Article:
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 siege of Helena, in all 1,339 men, and lost 435 in the determined assaults of his command on Hindman's hill. His gallantry in this bloody engagement was warmly commended by Gen. T. H. Holmes. General Fagan's command was operating in southern Arkansas during the Federal campaign against Shreveport in 1864, and after Banks' defeat at Mansfield and Pleasant Hill, General Fagan, in command of a cavalry division comprising the Arkansas brigades of W. L. Cabell, T. P. Dockery and W. A. Crawford, was ordered to operate against the Federal expedition of General Steele at Camden. He was highly successful, General Smith reporting that ‘Fagan's destruction of Steele's entire supply train and the capture of its escort at Marks' Mills precipitated Steele's retreat from Camden.’ In the last great maneuver in the Trans-Mississippi, Price's campaign in Missouri, Pagan, who had been commissioned major-general on April 24, 1864, commanded the division of Arkansas cavalry, including the brigades of Cabell, Slemons, Dobbin and McCray, and ‘bore himself throughout the whole expedition,’ said General Price, ‘with unabated gallantry and ardor, and commanded his division with great ability.’ At the last he was in command of the district of Arkansas, and as late as April, 1865, he was active and untiring in his efforts, proposing then an expedition for the capture of Little Rock. General Fagan's first wife was a sister of Gen. W. N. R. Beall, and after her death he married Miss Rapley of Little Rock, a niece of Maj. Benjamin J. Field, brother of the first wife of Governor Rector.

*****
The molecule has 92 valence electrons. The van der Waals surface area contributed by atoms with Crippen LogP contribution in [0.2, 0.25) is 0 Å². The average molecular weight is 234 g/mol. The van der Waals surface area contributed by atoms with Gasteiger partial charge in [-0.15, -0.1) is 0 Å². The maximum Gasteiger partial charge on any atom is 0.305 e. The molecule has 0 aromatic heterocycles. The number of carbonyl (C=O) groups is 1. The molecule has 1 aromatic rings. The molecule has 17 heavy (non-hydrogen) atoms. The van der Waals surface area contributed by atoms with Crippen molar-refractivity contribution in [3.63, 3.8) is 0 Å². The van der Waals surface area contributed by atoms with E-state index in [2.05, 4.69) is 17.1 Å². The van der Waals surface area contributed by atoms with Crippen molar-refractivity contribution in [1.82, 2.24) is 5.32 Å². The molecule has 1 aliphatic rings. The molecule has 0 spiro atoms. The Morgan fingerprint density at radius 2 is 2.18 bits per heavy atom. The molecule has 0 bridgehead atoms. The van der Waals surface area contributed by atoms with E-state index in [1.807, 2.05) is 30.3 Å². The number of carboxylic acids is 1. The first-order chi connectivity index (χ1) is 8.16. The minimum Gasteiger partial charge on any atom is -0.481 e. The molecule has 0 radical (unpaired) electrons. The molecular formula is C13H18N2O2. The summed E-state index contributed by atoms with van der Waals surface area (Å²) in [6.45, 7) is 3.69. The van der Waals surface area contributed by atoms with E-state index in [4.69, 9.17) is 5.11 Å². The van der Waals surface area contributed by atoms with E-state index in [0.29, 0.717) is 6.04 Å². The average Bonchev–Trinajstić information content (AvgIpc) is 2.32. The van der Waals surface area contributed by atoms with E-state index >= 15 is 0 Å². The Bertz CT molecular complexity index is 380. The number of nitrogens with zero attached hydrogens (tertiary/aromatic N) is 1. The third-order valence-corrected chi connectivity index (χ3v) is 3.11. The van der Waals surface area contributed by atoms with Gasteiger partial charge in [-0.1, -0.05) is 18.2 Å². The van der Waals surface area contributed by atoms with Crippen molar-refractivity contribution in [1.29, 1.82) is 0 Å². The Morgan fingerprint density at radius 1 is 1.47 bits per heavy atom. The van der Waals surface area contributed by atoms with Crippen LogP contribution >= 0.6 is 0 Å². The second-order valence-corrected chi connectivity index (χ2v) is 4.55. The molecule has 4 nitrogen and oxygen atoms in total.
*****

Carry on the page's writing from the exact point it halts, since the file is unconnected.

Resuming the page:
Brigadier-General Daniel C. Govan, of Arkansas, is one of the commanders of whom General Cleburne said, ‘Four better officers are not in the service of the Confederacy.’ Entering the army in 1861, he was made colonel of the Second Arkansas regiment, and was present in the first day's battle of Shiloh. Sickness prevented his participating
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